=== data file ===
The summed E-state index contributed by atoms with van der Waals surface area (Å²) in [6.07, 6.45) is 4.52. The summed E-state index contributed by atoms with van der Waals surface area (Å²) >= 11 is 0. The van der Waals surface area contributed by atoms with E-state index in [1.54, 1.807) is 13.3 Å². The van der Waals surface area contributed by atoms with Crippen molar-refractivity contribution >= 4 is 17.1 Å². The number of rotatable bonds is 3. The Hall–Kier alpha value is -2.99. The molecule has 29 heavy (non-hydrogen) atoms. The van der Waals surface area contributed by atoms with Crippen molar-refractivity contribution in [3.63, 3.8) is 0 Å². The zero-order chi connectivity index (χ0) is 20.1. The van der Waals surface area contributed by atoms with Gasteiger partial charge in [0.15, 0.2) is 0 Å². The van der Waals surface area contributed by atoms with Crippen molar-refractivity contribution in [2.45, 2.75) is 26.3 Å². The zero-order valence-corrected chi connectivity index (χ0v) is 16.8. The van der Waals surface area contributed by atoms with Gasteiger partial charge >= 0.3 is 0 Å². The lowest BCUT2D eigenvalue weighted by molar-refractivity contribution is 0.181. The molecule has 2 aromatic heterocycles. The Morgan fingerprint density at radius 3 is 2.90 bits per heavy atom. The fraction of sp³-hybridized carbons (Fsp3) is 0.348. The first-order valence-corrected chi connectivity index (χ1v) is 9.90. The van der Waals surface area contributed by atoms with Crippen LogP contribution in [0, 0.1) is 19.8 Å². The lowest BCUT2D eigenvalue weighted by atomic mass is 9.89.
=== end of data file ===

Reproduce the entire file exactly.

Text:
The summed E-state index contributed by atoms with van der Waals surface area (Å²) in [6.07, 6.45) is 4.52. The summed E-state index contributed by atoms with van der Waals surface area (Å²) >= 11 is 0. The van der Waals surface area contributed by atoms with E-state index in [1.54, 1.807) is 13.3 Å². The van der Waals surface area contributed by atoms with Crippen molar-refractivity contribution >= 4 is 17.1 Å². The number of rotatable bonds is 3. The Hall–Kier alpha value is -2.99. The molecule has 29 heavy (non-hydrogen) atoms. The van der Waals surface area contributed by atoms with Crippen molar-refractivity contribution in [3.63, 3.8) is 0 Å². The zero-order chi connectivity index (χ0) is 20.1. The van der Waals surface area contributed by atoms with Gasteiger partial charge in [0.15, 0.2) is 0 Å². The van der Waals surface area contributed by atoms with Crippen molar-refractivity contribution in [2.45, 2.75) is 26.3 Å². The zero-order valence-corrected chi connectivity index (χ0v) is 16.8. The van der Waals surface area contributed by atoms with Gasteiger partial charge >= 0.3 is 0 Å². The lowest BCUT2D eigenvalue weighted by molar-refractivity contribution is 0.181. The molecule has 2 aromatic heterocycles. The Morgan fingerprint density at radius 3 is 2.90 bits per heavy atom. The fraction of sp³-hybridized carbons (Fsp3) is 0.348. The first-order valence-corrected chi connectivity index (χ1v) is 9.90. The van der Waals surface area contributed by atoms with Crippen LogP contribution in [0, 0.1) is 19.8 Å². The lowest BCUT2D eigenvalue weighted by atomic mass is 9.89.